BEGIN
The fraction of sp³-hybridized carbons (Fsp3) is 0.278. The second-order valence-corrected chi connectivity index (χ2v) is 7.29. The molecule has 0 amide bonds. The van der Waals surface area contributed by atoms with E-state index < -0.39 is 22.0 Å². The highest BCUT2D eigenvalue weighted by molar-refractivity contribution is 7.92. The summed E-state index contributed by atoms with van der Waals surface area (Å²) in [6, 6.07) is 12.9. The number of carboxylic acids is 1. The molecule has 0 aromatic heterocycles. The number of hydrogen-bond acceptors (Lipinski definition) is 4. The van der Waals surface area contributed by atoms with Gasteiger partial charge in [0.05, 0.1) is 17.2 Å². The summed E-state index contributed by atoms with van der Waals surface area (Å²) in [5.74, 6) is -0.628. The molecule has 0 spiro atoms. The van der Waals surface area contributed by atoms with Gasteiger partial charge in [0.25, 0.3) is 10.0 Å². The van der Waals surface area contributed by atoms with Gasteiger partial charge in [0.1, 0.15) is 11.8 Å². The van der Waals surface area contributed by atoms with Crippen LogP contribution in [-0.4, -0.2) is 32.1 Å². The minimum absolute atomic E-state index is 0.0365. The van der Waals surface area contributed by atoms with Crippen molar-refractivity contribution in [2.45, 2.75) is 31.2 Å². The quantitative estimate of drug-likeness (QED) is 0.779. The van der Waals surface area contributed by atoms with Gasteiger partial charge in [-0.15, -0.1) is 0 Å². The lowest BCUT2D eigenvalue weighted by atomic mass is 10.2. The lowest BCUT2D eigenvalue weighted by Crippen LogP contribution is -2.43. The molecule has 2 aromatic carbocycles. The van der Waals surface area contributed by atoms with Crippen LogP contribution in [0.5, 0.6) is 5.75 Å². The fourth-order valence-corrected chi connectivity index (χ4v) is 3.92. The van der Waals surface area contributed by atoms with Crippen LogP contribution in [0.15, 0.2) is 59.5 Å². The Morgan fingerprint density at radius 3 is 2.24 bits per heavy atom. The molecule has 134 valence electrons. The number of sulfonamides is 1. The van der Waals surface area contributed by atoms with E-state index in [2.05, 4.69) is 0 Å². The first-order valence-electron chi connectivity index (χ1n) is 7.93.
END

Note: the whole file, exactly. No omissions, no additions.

The fraction of sp³-hybridized carbons (Fsp3) is 0.278. The second-order valence-corrected chi connectivity index (χ2v) is 7.29. The molecule has 0 amide bonds. The van der Waals surface area contributed by atoms with E-state index < -0.39 is 22.0 Å². The highest BCUT2D eigenvalue weighted by molar-refractivity contribution is 7.92. The summed E-state index contributed by atoms with van der Waals surface area (Å²) in [6, 6.07) is 12.9. The number of carboxylic acids is 1. The molecule has 0 aromatic heterocycles. The number of hydrogen-bond acceptors (Lipinski definition) is 4. The van der Waals surface area contributed by atoms with Gasteiger partial charge in [0.05, 0.1) is 17.2 Å². The summed E-state index contributed by atoms with van der Waals surface area (Å²) in [5.74, 6) is -0.628. The molecule has 0 spiro atoms. The van der Waals surface area contributed by atoms with Gasteiger partial charge in [0.25, 0.3) is 10.0 Å². The van der Waals surface area contributed by atoms with Gasteiger partial charge in [0.1, 0.15) is 11.8 Å². The van der Waals surface area contributed by atoms with Crippen LogP contribution in [-0.4, -0.2) is 32.1 Å². The minimum absolute atomic E-state index is 0.0365. The van der Waals surface area contributed by atoms with Crippen molar-refractivity contribution in [2.45, 2.75) is 31.2 Å². The quantitative estimate of drug-likeness (QED) is 0.779. The van der Waals surface area contributed by atoms with Gasteiger partial charge in [-0.15, -0.1) is 0 Å². The lowest BCUT2D eigenvalue weighted by atomic mass is 10.2. The lowest BCUT2D eigenvalue weighted by Crippen LogP contribution is -2.43. The molecule has 2 aromatic carbocycles. The van der Waals surface area contributed by atoms with Crippen LogP contribution in [0.5, 0.6) is 5.75 Å². The fourth-order valence-corrected chi connectivity index (χ4v) is 3.92. The van der Waals surface area contributed by atoms with Crippen LogP contribution in [0.15, 0.2) is 59.5 Å². The Morgan fingerprint density at radius 3 is 2.24 bits per heavy atom. The molecule has 134 valence electrons. The number of sulfonamides is 1. The van der Waals surface area contributed by atoms with E-state index in [2.05, 4.69) is 0 Å². The first-order valence-electron chi connectivity index (χ1n) is 7.93.